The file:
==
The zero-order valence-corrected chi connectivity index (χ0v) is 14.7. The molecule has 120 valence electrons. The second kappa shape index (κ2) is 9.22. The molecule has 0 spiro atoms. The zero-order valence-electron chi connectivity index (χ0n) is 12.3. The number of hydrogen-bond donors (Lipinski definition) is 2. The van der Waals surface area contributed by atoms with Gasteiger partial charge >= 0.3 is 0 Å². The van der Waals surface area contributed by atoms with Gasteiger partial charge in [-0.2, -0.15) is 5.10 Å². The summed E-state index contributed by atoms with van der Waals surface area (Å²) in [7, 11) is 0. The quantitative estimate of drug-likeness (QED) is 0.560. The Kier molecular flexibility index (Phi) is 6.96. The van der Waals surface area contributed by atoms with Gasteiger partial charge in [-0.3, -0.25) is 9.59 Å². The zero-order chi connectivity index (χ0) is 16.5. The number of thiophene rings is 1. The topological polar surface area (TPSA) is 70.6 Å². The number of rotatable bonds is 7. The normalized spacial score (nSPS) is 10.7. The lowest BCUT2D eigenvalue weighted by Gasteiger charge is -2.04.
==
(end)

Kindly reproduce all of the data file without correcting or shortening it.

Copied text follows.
The zero-order valence-corrected chi connectivity index (χ0v) is 14.7. The molecule has 120 valence electrons. The second kappa shape index (κ2) is 9.22. The molecule has 0 spiro atoms. The zero-order valence-electron chi connectivity index (χ0n) is 12.3. The number of hydrogen-bond donors (Lipinski definition) is 2. The van der Waals surface area contributed by atoms with Gasteiger partial charge >= 0.3 is 0 Å². The van der Waals surface area contributed by atoms with Gasteiger partial charge in [-0.2, -0.15) is 5.10 Å². The summed E-state index contributed by atoms with van der Waals surface area (Å²) in [7, 11) is 0. The quantitative estimate of drug-likeness (QED) is 0.560. The Kier molecular flexibility index (Phi) is 6.96. The van der Waals surface area contributed by atoms with Gasteiger partial charge in [-0.3, -0.25) is 9.59 Å². The zero-order chi connectivity index (χ0) is 16.5. The number of thiophene rings is 1. The topological polar surface area (TPSA) is 70.6 Å². The number of rotatable bonds is 7. The normalized spacial score (nSPS) is 10.7. The lowest BCUT2D eigenvalue weighted by Gasteiger charge is -2.04.